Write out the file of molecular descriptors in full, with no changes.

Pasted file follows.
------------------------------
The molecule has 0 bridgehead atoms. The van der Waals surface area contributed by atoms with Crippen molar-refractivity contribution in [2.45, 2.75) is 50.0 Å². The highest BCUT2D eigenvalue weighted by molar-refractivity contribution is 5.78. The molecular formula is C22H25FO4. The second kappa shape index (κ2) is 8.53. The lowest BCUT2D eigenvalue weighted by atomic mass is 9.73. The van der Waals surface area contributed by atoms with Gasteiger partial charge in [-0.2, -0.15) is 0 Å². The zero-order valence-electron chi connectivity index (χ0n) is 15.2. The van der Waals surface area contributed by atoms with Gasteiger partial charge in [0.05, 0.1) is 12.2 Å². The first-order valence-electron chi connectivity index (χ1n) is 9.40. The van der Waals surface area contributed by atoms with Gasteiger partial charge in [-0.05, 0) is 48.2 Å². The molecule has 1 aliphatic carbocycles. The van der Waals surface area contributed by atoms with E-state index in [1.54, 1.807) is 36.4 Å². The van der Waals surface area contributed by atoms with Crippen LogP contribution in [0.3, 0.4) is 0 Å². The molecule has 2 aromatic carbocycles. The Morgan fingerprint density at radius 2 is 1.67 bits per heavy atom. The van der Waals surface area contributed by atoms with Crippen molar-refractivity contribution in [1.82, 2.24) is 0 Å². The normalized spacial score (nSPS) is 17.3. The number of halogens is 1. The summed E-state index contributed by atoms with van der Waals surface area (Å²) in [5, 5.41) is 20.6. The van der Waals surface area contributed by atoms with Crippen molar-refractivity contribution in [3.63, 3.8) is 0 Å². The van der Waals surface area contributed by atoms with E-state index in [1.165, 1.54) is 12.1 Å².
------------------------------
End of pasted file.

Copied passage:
The molecule has 0 bridgehead atoms. The van der Waals surface area contributed by atoms with Crippen molar-refractivity contribution in [2.45, 2.75) is 50.0 Å². The highest BCUT2D eigenvalue weighted by molar-refractivity contribution is 5.78. The molecular formula is C22H25FO4. The second kappa shape index (κ2) is 8.53. The lowest BCUT2D eigenvalue weighted by atomic mass is 9.73. The van der Waals surface area contributed by atoms with Gasteiger partial charge in [-0.2, -0.15) is 0 Å². The zero-order valence-electron chi connectivity index (χ0n) is 15.2. The van der Waals surface area contributed by atoms with Gasteiger partial charge in [0.05, 0.1) is 12.2 Å². The first-order valence-electron chi connectivity index (χ1n) is 9.40. The van der Waals surface area contributed by atoms with Gasteiger partial charge in [-0.05, 0) is 48.2 Å². The molecule has 1 aliphatic carbocycles. The van der Waals surface area contributed by atoms with E-state index in [1.54, 1.807) is 36.4 Å². The van der Waals surface area contributed by atoms with Crippen LogP contribution in [0.3, 0.4) is 0 Å². The molecule has 2 aromatic carbocycles. The Morgan fingerprint density at radius 2 is 1.67 bits per heavy atom. The van der Waals surface area contributed by atoms with Crippen molar-refractivity contribution in [1.82, 2.24) is 0 Å². The normalized spacial score (nSPS) is 17.3. The number of halogens is 1. The summed E-state index contributed by atoms with van der Waals surface area (Å²) in [5, 5.41) is 20.6. The van der Waals surface area contributed by atoms with Crippen molar-refractivity contribution in [3.63, 3.8) is 0 Å². The van der Waals surface area contributed by atoms with E-state index in [1.165, 1.54) is 12.1 Å².